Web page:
VOTE NOW! 2019 BEST OF DETROIT

Browse by Year

  • Issue of
  • Apr 23-29, 2003
  • Vol. 23, No. 28

News & Views

Arts & Culture

  • The Scene
  • Friday Night

    On its surface, French writer-director Claire Denis' latest film — a familiar erotic fantasy, this time told from a woman's point of view — seems so slight as to be on the verge of evaporation. But it soon becomes apparent that Denis is more interested in mood than drama.
  • Tags: ,
  • The Scene
  • The Good Thief

    Neil Jordan’s take on the 1955 Jean Melville classic, Bob le flambeur, is not so much deeper as it is fleshed out. And as much as Melville’s film was about style, so is Jordan’s. Nick Nolte shines as a down-and-out master thief and gambler in Nice, France trying to pull the heist of a lifetime.
  • Tags: ,
  • The Scene
  • Malibu’s Most Wanted

    Making a successful, funny, black-white comedy based on popularly held stereotypes these days is akin to wringing blood from a stone. How many times does Hollywood have to shove a hitch-stepped, gat-toting, white-boy wannabe down our throats before the town figures out that it’s a dish more done than Michael Jackson’s nose?
  • Tags: ,
  • The Scene
  • Holes

    In the half-real, half-make-believe world of Holes, Texan juvenile delinquents skip counseling and community service and go straight to Camp Green Lake where they’re forced to dig until their hands bleed and their consciences grow. It’s a tale so obviously fake that it manages to come across as perfectly plausible.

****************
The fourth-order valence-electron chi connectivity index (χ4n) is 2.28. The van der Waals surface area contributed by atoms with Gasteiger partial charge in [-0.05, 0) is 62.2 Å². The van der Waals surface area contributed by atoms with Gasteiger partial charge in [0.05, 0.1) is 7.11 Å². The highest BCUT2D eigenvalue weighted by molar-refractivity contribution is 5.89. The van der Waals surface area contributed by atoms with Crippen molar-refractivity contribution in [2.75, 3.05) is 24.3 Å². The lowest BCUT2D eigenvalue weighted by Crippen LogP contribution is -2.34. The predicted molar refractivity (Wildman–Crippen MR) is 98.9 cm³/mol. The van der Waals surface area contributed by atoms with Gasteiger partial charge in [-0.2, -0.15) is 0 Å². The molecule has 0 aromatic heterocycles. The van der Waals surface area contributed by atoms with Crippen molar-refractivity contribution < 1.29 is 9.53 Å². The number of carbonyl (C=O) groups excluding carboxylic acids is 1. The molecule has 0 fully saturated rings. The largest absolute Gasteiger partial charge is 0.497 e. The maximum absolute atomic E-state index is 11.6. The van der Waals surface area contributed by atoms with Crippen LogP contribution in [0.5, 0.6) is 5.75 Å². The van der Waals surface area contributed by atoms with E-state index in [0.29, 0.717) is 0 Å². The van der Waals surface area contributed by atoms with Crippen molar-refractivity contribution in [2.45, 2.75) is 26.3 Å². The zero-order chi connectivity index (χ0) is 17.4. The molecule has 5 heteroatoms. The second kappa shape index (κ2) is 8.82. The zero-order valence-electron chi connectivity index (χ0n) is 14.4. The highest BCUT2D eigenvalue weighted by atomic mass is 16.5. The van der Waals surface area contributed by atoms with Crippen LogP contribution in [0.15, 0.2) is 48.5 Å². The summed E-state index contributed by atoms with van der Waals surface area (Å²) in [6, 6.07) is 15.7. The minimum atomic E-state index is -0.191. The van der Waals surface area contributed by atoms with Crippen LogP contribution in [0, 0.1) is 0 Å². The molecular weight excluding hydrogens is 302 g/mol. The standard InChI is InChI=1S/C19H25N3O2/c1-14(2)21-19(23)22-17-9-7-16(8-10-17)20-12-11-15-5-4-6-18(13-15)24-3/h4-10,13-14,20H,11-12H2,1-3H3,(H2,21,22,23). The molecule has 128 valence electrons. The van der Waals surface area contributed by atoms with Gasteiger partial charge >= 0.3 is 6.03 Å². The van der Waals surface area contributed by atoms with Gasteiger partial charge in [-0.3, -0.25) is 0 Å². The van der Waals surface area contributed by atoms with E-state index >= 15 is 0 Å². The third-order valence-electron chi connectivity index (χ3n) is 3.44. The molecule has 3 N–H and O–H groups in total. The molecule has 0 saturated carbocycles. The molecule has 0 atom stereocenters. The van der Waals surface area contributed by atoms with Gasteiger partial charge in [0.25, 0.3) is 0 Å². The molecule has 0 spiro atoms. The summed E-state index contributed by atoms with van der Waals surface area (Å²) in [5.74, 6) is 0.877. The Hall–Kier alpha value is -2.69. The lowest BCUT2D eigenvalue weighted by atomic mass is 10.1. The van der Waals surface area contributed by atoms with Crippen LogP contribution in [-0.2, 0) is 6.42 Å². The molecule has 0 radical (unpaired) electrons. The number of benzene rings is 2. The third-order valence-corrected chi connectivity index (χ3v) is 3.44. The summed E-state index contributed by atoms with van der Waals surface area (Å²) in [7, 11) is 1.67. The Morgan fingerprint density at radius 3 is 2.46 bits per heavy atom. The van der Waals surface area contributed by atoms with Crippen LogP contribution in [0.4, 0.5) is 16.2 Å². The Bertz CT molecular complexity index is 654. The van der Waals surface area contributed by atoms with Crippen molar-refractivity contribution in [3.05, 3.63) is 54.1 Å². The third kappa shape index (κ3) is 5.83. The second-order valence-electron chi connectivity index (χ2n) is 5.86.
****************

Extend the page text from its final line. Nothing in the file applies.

• Tags: ,
  • The Scene
  • Bulletproof Monk

    Geezer: HH 1/2 / Weezer: H 1/2

    Chow Yun-Fat plays a Tibetan monk charged by his former master with guarding an ancient scroll from anyone who might want to use its unlimited powers. But this movie’s East-meets-West formula has been overdone and is wrong to begin with.

  • Tags: ,

Food & Drink

  • Chopsticks amazing
  • Table and Bar
  • Chopsticks amazing

    Like many Korean restaurants in the area, Mi Loc also serves Japanese food, including sushi, sashimi, tempura and teriyaki. It’s hard to figure the connection between the robust cooking of Korea and the artful, ethereal cuisine of Japan, but the two don't make as odd a couple as one might think. One of Mi Loc's specialities is Korean barbecue, where thin-sliced marinated beef is prepared on gas grills built into the tables, then eaten with sticky rice, lettuce and a variety of sauces. It's labor-intensive dining, but convivial. Other Korean dishes include samgaetang, a tiny whole chicken cooked in ginseng broth, then stuffed with rice, chestnuts, dates and garlic; mandoo konk, a traditional soup with beef dumplings, noodles and shreds of brisket; and japchae, a stir-fry of rice vermicelli, with slivers of beef and carrots no wider than toothpicks, plus green and red peppers, scallions and onions.
  • Tags: ,

Music

Best Things to Do In Detroit

Most Popular

Newsletters

Never miss a beat

Sign Up Now

Subscribe now to get the latest news delivered right to your inbox.